Friday, 11 April 2014

Must All Have Prizes? Cathy Butler

A couple of weeks ago, a post by Clementine Beauvais set the cat among the pigeons here on ABBA by questioning whether reading a bad book is always better than reading no book at all. The debate that followed veered at times into a related but slightly different topic, one always likely to be sensitive with authors. What, if anything, makes a book a “bad book” in the first place? The arguments divided commenters into two broad and messily intersecting camps. The first group wished to apply their preferred canons of taste and quality: was the book formulaic, clichéd, incoherent? The second prioritised utility: even a book that was “bad” by other criteria it might still be good for a particular reader at a particular time. By that rule, there was no such thing as an intrinsically “bad” book.

I don't think we can do without either of these approaches entirely – but rather than reopen the argument about poor quality books I’d like to think about how these ideas apply at the other end of spectrum, when we’re singling books out not for opprobrium but for praise. How do we decide whether a book deserves a literary prize?

Children’s books are in strange position here. Adults, aware that they are not children’s literature’s primary audience, can feel quite uncomfortable about choosing books “over children’s heads.” When adults honour a book with a prize, is it because they deem it the “best” by the measures of literary quality they would apply to books written for people like themselves, or are they trying to ventriloquize the judgements of children – whose criteria for a good book may be quite different?

Different prizes deal with this problem in different ways. At one extreme we have the Costa Children’s Book Award, which is chosen by a panel of three adult judges, with – as far as I know – no child input at all. At the other, the Red House Children’s Book Award sells itself in part on the claim that it is “the only national book award voted for entirely by children.” Somewhere in the middle sits the Roald Dahl Funny Prize, in which the votes of hundreds of children are put into the mix, but the final decision is made by an adult panel. Of course, these prizes (and others) are doing slightly different things, but the variety of methods for choosing the “best” book suggests some confusion, even discomfort.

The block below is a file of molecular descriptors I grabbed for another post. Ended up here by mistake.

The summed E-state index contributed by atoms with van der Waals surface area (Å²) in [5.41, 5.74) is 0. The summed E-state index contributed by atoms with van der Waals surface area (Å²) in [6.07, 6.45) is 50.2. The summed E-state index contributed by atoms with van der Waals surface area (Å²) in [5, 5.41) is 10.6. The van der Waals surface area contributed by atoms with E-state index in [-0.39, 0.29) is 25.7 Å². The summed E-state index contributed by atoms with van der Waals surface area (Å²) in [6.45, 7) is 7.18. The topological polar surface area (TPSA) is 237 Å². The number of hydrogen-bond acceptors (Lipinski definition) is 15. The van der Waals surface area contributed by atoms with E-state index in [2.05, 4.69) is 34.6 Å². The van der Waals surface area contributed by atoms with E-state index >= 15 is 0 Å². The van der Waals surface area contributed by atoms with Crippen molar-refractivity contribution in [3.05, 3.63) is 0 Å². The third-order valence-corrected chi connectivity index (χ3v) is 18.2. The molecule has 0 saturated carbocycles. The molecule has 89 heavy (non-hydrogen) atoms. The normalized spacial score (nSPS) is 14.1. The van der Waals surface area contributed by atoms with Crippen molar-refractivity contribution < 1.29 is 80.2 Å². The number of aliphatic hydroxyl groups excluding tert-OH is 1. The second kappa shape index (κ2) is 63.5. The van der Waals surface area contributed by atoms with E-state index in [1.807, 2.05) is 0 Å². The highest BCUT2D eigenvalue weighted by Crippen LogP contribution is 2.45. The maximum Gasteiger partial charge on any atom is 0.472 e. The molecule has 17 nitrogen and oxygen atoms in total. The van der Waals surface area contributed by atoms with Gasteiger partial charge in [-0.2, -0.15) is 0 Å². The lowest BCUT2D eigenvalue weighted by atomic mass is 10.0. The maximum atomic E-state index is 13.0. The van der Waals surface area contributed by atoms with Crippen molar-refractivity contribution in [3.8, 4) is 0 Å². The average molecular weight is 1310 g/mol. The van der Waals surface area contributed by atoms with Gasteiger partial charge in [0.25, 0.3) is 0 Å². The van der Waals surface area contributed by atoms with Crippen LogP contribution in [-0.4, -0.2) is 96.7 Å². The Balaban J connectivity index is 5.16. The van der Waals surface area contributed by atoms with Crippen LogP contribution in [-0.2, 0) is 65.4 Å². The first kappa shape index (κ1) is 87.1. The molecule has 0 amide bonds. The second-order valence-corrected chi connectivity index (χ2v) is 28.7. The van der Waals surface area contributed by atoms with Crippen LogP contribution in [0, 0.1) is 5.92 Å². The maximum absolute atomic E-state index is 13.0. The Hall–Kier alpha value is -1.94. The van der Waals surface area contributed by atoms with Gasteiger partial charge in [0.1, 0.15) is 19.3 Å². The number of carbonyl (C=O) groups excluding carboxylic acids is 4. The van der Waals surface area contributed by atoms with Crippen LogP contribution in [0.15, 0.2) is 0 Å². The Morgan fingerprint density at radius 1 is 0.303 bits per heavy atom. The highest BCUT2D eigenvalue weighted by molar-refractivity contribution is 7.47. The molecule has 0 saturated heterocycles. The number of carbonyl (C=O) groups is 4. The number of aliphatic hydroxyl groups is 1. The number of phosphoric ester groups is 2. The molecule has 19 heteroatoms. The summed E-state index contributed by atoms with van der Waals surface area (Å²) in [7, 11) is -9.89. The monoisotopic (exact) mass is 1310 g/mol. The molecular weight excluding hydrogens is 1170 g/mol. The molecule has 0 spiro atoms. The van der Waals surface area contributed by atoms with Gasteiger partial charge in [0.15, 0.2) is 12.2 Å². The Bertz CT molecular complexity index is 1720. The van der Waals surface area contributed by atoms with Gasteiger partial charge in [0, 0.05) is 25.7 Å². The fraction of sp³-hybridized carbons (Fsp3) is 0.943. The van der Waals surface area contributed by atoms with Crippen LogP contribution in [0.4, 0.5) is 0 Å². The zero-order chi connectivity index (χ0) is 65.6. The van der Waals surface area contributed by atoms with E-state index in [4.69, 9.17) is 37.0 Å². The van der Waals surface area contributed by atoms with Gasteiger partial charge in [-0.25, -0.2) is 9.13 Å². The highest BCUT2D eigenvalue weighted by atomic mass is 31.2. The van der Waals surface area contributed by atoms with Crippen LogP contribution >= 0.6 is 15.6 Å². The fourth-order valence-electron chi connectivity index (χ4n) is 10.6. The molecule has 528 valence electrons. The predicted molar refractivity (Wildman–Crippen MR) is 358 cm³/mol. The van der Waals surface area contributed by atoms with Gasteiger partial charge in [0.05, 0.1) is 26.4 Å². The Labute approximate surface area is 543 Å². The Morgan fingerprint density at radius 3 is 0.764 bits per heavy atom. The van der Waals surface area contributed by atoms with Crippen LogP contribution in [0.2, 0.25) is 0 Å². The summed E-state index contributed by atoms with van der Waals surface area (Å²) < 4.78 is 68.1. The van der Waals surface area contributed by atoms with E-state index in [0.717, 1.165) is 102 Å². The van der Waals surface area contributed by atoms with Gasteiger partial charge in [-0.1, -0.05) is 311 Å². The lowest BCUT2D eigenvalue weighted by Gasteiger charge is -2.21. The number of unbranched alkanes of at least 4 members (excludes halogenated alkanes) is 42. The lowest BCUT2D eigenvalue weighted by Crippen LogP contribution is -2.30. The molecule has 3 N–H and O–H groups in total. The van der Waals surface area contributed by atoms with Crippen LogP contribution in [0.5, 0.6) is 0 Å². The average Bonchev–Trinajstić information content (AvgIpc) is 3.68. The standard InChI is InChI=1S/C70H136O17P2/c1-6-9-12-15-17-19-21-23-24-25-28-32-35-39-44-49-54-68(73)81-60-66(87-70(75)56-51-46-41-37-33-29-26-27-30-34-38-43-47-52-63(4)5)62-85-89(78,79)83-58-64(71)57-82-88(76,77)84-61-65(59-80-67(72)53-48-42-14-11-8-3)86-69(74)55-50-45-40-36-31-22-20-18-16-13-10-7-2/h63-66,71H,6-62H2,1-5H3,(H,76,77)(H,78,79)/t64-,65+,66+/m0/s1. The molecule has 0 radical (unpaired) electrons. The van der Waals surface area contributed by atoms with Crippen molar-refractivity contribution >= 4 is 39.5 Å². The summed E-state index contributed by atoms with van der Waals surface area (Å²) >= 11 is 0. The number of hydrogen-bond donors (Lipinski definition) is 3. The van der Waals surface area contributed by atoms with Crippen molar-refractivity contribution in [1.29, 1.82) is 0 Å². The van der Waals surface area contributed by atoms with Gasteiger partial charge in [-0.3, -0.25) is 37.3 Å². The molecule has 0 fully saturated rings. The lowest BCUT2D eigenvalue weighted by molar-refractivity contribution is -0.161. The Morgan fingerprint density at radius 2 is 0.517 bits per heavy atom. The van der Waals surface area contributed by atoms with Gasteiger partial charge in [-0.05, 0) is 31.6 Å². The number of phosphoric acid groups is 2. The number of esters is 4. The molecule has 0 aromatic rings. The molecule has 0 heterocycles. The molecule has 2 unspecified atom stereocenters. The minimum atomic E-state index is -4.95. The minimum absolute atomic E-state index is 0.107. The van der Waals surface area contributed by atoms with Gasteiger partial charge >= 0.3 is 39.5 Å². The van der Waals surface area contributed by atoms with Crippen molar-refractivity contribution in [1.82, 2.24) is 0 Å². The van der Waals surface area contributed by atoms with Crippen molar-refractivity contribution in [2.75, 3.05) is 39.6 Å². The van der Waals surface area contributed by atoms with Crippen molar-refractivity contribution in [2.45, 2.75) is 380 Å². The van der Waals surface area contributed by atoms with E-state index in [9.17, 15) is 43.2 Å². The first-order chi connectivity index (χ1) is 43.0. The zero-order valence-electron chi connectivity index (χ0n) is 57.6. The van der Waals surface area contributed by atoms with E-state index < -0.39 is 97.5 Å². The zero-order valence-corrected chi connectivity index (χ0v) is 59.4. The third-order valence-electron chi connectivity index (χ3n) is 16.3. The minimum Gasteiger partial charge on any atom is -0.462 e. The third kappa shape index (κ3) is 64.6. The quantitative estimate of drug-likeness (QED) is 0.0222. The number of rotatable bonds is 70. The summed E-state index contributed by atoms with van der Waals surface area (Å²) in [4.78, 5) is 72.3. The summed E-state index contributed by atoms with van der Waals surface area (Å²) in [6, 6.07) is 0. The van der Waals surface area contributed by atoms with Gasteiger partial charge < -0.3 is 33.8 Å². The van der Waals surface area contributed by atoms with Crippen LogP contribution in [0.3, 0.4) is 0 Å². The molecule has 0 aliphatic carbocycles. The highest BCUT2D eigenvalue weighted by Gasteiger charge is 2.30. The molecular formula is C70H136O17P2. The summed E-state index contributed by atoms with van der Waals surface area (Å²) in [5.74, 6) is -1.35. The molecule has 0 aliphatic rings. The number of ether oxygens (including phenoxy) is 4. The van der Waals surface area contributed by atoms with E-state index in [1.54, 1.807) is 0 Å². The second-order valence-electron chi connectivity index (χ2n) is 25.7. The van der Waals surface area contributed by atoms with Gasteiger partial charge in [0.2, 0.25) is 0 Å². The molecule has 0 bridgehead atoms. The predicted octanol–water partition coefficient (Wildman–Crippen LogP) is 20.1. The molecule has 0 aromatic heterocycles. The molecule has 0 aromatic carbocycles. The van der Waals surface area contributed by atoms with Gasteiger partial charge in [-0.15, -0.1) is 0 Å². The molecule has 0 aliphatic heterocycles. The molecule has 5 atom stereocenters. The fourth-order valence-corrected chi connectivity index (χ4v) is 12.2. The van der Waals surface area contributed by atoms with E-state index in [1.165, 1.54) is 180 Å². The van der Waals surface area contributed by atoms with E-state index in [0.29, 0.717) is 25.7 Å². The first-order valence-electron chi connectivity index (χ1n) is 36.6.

The sense that there are systematic differences between adults’ and children’s tastes is one factor in play here, but there are others. For example, there is the opposition between the technocratic idea that there exist expert readers who by virtue of their expertise (as writers, teachers, librarians, booksellers, etc.) are more qualified than other people to arbitrate quality, and the democratic idea that the way to choose the “best” of anything is by means of a popular vote. The authority of the Red House prize derives not just from the fact that the judges are children but also from the numbers involved.

All of this informs our original dilemma. Are there certain qualities, such as vivid writing, original plot and characterization, etc., that make a book “good”? Or is the quality of a book always to be judged in relation to the circumstances of its reading, so that a book that’s bad for one reader may be good for another, and the best book is the one that does the most good for the most people? In philosophy that would be called a utilitarian position; others may call it rule by lowest common denominator, although for them the question remains – who nominates the denominators? (And who are you calling common?)

Of course, there are other criteria in the selection of literary prize winners besides the ones I’ve mentioned. One is sales. In the United States, the children’s book world was surprised in recent weeks to discover that the right-wing “shock jock” Rush Limbaugh had been nominated as “Author of the Year” by the respected Children’s Book Council. It turns out that the CBC’s criteria for nomination are entirely determined by an author’s sales rather than by anyone’s literary judgement, child or adult. If you are a millionaire celebrity author who can afford to buy thousands of copies of your own book you can thus guarantee not only “bestseller” status but also a nomination for a major literary award. Nor is this a new phenomenon. For years, it was an open secret that the “recommendations” of a major UK book chain could be purchased by publishers wishing to promote their books.